Philip K. Dick: A Comics Biography by Laurent Queyssi and Mauro Marchesi

NBM Philip K. Dick: A Comics Biography (art from the back cover)

Posted by Jesse Willis

The SFFaudio Podcast #537 – READALONG: The Scarlet Plague by Jack London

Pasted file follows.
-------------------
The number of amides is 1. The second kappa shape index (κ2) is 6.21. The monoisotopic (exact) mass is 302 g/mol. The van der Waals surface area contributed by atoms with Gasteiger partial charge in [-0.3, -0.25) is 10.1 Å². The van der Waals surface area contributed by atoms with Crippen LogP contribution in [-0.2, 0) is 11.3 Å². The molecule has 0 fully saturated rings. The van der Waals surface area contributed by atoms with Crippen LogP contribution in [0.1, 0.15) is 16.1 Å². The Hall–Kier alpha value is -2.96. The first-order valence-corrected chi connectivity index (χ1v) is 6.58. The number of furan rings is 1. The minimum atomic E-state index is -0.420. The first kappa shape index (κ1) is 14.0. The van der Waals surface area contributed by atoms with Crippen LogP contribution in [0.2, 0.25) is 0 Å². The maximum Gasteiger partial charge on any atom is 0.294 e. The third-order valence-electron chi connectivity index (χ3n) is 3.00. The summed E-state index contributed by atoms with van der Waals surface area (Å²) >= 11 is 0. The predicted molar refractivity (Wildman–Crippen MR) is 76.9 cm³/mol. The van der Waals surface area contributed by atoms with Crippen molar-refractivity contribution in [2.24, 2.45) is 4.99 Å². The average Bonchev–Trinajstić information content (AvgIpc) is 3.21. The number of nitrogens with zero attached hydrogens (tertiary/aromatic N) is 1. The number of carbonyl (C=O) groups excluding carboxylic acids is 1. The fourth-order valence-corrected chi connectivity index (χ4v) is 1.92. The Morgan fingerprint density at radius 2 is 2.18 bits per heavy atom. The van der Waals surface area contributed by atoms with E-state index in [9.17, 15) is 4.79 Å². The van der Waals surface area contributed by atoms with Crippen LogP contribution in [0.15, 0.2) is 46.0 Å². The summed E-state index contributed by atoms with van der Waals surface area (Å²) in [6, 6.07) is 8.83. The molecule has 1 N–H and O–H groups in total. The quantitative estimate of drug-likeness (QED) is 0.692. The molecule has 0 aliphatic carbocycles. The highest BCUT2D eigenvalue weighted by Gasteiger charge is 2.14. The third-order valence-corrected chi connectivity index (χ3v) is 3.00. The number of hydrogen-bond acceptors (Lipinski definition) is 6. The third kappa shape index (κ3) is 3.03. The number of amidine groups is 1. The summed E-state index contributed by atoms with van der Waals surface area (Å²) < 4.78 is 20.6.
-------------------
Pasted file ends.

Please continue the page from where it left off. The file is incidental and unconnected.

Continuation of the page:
Podcast

The SFFaudio PodcastThe SFFaudio Podcast #537 – Jesse, Maissa Bessada, and Evan Lampe talk about The Scarlet Plague by Jack London

Talked about on today’s show: